The 17th International Wildflower Festival, a traditional event aimed at promoting the sustainable development of the fragile Alpine region, was organised in Bohinj from 19 May to 4 June 2023. This year’s event included a live and webcast conference. The aim was to address challenges in terms of food production, tourism and nature conservation in protected areas.

The conference brought together 80 experts who prepare, manage, steer or advise on specific development projects on the ground, development policy makers, representatives of civil society from various fields, and experts working in the scientific field on sustainable development issues.

Contributions on the theme of the event were made by the Vice President of the European Commission Frans Timmermans, members of the European Economic and Social Committee, MEP Franc Bogovič, Ministers Uroš Brežan and Matjaž Han, State Secretary Dr Darij Krajčič, President of the Chamber of Agriculture and Forestry of Slovenia Roman Žveglič, Director of the Chamber of Tourism and Catering of Slovenia, Director of the Slovenian Nature Conservation Institute Fedja Pobegajlo, Director of the Slovenian Nature Conservation Institute, mag. Teo Hrvoje Oršanič, Dr Tanja Šumrada, researcher at the Faculty of Biotechnics, Klemen Langus, Director of Tourism Bohinj, and Aleš Zdešar, Head of the Spatial Planning Department at the Triglav National Park.

In moderated workshops, participants prepared answers to 2 questions on how to strengthen institutional cooperation between the agriculture, tourism and nature conservation sectors and what actions they would recommend LAS to include in their strategies for the new programming period. They stressed the need for integration, cooperation and dialogue to achieve the Sustainable Development Goals in these important areas. It is a process that such panels also help to guide.

An important outcome of the conference is the initiative to set up a national platform to promote good practices in cooperation between different stakeholders in protected areas. At Tourism Bohinj, we take this initiative as a challenge and will take an active approach to its implementation.

In recent years, we have been talking more than ever about the need for sustainable development in all areas and regions. The strategic orientations adopted in the last period and the strategic documents that address them operationally address this quite clearly. But the fact is that these policies are bringing about change. And they are very big. Whether we are ready for them, whether we are ready to accept them and whether we are ready to implement them are key questions that need to be answered all the time.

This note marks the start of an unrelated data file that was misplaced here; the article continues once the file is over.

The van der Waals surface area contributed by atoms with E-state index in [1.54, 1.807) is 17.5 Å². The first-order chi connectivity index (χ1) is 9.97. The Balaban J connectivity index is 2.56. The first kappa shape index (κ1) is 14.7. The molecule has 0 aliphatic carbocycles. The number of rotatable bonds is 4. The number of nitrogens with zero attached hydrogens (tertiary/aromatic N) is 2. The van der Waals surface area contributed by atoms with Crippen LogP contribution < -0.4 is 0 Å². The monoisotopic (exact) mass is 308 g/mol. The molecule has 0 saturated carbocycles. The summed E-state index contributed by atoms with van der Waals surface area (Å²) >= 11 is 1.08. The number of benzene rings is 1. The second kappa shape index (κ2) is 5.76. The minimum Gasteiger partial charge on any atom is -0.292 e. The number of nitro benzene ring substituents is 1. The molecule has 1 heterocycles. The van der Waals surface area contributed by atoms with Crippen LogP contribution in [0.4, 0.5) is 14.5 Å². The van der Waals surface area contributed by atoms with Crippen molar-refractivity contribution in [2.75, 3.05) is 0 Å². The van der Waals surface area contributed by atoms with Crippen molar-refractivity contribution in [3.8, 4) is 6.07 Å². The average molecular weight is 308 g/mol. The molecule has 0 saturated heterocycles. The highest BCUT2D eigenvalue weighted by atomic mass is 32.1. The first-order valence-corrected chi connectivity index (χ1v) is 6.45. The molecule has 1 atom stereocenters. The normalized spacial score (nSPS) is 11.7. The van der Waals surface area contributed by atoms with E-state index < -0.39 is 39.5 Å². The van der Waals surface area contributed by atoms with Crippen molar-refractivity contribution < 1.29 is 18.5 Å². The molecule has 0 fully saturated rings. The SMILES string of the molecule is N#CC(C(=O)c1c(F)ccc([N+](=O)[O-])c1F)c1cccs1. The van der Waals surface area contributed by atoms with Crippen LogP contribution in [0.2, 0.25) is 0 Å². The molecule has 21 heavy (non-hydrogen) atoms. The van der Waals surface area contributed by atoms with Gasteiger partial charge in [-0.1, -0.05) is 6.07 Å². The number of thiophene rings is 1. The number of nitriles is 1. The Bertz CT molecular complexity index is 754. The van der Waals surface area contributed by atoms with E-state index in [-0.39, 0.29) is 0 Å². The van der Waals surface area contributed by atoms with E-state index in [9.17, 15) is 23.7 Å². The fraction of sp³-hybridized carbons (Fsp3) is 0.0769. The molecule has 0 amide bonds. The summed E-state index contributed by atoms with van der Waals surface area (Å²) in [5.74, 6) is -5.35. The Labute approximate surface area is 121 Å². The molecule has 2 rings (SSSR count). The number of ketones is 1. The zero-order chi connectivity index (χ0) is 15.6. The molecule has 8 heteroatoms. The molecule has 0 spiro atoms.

Natural area insurances are no exception. In our country, they are usually part of the normal environment, which means that they are lived in by people who are engaged in economic activities and they are a place where visitors come to visit. Notwithstanding our recognition of their social importance and the special treatment given to them, they are not isolated and remain part of the global landscape, socially, economically and environmentally. Here, too, different interests meet. Residents expect to be provided with the economic and social conditions to achieve an adequate standard of living. Visitors want to fully enjoy the special features and beauty that characterise these areas, while enjoying all the comforts they expect. Nature and the environment are therefore under great pressure, and the changes that are taking place are a fact that cannot be escaped.

The main question is therefore solely how to change people’s attitudes towards the environment around them and the way they manage it. And this at the level of society as a whole, of individual groups and of each individual. And extremes are not acceptable. The process must be slow and steady. In the past, when people were fully interdependent with their environment and were part of a place, relationships and interactions were established which, from today’s perspective, we describe as sustainable. They can no longer be fully reimbursed. A new, modern way must be found. The experience and beliefs of each individual are important in this respect. Those who have the privilege of directing change are just as important as those who bring it about and those who implement it.


Every year, Bohinj hosts the International Wiled Flower Festival, a traditional event aimed at promoting the sustainable development of the fragile Alpine region. The festival is a bouquet of botanical tours, events and culinary experiences dedicated to wild plants, Bohinj’s floral wealth and local offerings, especially those certified under the Bohinjsko/From Bohinj Collective Brand.